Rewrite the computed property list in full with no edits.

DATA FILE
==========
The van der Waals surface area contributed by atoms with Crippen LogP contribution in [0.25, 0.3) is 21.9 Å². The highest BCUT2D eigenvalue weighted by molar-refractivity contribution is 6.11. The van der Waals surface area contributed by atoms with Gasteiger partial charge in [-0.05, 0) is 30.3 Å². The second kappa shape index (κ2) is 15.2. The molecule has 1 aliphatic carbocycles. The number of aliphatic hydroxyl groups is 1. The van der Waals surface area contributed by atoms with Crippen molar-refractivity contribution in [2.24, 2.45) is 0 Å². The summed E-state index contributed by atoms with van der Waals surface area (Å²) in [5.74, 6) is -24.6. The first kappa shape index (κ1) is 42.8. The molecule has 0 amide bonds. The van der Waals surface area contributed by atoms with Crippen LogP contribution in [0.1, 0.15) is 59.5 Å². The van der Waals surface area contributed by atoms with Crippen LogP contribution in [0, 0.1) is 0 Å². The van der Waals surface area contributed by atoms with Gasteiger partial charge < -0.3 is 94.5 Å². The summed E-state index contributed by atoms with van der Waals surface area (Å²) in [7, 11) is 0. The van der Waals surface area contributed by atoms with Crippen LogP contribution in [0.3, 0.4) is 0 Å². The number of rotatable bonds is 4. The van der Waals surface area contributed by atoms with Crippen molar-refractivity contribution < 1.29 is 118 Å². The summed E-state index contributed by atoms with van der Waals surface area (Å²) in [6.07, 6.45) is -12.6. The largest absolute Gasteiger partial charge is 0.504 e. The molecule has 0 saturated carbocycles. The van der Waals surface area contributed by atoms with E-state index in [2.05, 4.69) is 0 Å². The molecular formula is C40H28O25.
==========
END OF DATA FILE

The van der Waals surface area contributed by atoms with Crippen LogP contribution in [0.25, 0.3) is 21.9 Å². The highest BCUT2D eigenvalue weighted by molar-refractivity contribution is 6.11. The van der Waals surface area contributed by atoms with Gasteiger partial charge in [-0.05, 0) is 30.3 Å². The second kappa shape index (κ2) is 15.2. The molecule has 1 aliphatic carbocycles. The number of aliphatic hydroxyl groups is 1. The van der Waals surface area contributed by atoms with Crippen molar-refractivity contribution in [2.24, 2.45) is 0 Å². The summed E-state index contributed by atoms with van der Waals surface area (Å²) in [5.74, 6) is -24.6. The first kappa shape index (κ1) is 42.8. The molecule has 0 amide bonds. The van der Waals surface area contributed by atoms with Crippen LogP contribution in [0.1, 0.15) is 59.5 Å². The van der Waals surface area contributed by atoms with Crippen LogP contribution in [0, 0.1) is 0 Å². The van der Waals surface area contributed by atoms with Gasteiger partial charge < -0.3 is 94.5 Å². The summed E-state index contributed by atoms with van der Waals surface area (Å²) in [7, 11) is 0. The van der Waals surface area contributed by atoms with Crippen LogP contribution in [0.3, 0.4) is 0 Å². The number of rotatable bonds is 4. The van der Waals surface area contributed by atoms with Crippen molar-refractivity contribution < 1.29 is 118 Å². The summed E-state index contributed by atoms with van der Waals surface area (Å²) in [6.07, 6.45) is -12.6. The largest absolute Gasteiger partial charge is 0.504 e. The molecule has 0 saturated carbocycles. The van der Waals surface area contributed by atoms with E-state index in [2.05, 4.69) is 0 Å². The molecular formula is C40H28O25.